By the flecks of metal evident in your photos- Id say the bearings in the bottom end are full of debris that will cause failure sooner than later and it may be a part of one of those bearings that caused the whole issue- they need flushed and checked really well.

Personally I would call the cylinder toast- but it needs well cleaned to make that call and before throwing a piston at it and calling it good.
All debris, carbon and transfer need to come out and any nicks, grooves and chips in the plating investigated.

Free saws are usually free saws for a reason.
That's what I was thinking, and yeah I didn't have high hopes for this saw, if anything I can always part it out on eBay. I would like to get the 361 going, so I may end up splitting the cases and replacing the crank, bearings, and cylinder and piston. Then I should have a solid saw... any advice on splitting the cases, and how to seal them up after? Is there just a gasket that goes between the cases or is it that RTV gasket maker type stuff?

Also do you think its worth messing with splitting the cases and replacing all that stuff? I mean it was free, granted a piece of junk as is, new OEM crank is around $60-$70 on eBay, bearings probably $20-$30, seals $15-$20, piston cylinder $50-$60? So total maybe $150-$200 in parts...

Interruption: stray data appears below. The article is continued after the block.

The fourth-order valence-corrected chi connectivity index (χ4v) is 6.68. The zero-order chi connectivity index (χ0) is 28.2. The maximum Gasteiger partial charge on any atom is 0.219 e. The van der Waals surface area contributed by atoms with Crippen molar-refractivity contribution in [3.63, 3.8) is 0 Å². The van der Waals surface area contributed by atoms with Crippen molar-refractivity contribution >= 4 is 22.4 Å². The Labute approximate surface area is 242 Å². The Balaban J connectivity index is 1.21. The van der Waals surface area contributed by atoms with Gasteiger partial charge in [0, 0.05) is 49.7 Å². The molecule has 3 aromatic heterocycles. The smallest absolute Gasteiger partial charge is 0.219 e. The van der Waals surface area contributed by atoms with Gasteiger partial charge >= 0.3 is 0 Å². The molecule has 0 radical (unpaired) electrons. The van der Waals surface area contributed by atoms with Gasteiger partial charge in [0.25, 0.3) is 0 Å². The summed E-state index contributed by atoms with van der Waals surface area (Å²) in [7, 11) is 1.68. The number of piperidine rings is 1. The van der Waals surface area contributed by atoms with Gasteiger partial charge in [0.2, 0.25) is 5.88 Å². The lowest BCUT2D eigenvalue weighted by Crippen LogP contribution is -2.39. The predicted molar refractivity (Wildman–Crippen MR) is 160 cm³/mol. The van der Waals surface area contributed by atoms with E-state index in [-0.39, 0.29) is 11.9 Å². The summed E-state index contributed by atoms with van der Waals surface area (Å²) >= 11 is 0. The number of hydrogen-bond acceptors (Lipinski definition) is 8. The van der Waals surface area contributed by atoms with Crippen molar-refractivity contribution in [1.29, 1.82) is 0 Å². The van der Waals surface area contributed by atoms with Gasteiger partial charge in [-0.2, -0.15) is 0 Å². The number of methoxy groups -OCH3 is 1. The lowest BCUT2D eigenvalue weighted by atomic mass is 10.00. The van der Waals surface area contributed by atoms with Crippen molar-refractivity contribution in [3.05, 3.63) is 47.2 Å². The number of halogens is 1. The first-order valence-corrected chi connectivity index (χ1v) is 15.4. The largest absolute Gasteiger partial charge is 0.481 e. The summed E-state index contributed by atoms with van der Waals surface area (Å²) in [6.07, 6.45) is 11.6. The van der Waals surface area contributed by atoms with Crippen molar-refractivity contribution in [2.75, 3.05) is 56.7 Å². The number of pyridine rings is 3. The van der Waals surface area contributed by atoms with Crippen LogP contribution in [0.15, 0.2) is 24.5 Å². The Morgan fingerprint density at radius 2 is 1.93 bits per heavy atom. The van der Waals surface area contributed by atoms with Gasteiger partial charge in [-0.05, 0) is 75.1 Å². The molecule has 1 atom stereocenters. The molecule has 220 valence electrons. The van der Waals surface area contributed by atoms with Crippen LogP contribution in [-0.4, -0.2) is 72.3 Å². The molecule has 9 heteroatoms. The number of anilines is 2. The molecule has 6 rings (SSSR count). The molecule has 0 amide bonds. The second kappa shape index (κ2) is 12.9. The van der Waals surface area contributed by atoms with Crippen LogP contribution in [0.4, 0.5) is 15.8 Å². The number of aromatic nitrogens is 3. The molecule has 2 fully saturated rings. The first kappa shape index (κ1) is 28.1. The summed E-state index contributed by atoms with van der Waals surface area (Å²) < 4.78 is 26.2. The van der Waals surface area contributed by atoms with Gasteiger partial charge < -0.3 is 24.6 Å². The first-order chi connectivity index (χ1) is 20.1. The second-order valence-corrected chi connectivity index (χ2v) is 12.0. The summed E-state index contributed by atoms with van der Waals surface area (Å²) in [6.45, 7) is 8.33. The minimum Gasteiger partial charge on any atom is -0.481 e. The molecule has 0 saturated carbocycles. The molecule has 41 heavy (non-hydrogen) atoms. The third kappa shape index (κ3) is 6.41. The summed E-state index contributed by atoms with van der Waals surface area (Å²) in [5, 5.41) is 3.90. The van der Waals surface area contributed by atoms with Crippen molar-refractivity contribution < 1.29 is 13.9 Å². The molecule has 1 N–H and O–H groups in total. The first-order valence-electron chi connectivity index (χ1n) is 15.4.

Personally I would love to have a good Sthil saw, the 361 seems like a really good power to weight ratio and size. However with how expensive Stihl saws are like $800-$900 dollars new for a good mid range one I've never been able to justify it for my uses. I personally repair small engine equipment on the side and restore vintage mopeds and small motorcycles and such so I have a decent amount of mechanical experience. Do you think it is worth it?
 

Bob Hedgecutter

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Its a balancing act.
There are several ways to go about it, cheap aftermarket, secondhand OEM and new OEM.
You have to balance what is needed versus what can be saved, what the needed costs and your time- all weighed up against current secondhand MS 361 running saw prices.
It does not take real long before throwing parts at a well used saw tips the scales ahead of the latter.

You need to flush, clean and inspect the bottom end real well and make a judgement call. Push the rod big end side to side and see if any bearing cage is missing if it is and that did your piston in- it will do it again to a new top end. Easier to burn money in your fire.
Same with the main crank bearings- rotate the lobes and try to see if any bits are missing on the inner face of the bearings- if the cage is broken or the balls misaligned.
You ideally want to avoid splitting the cases- thats when the serious dollars come in- Stihl bearings and cranks are not cheap.

There is a gasket on the join and RTV has NO place in the saw repair tool list- proper liquid gasket maker, however, does. You do not have to use the liquid stuff with the gasket- but it can help hold things in place during assembly.
Cases can be split with heat and a rubber mallet- or you can buy proper Stihl case splitting tools- or their Asian knock off counterparts.
Bearings go on and cases go back together with the good old cold and heat tricks.
It is not working for NASA nor going to the moon- but it does have some tricks that can make the job easier. You just have to weigh up where the line gets drawn in the sand.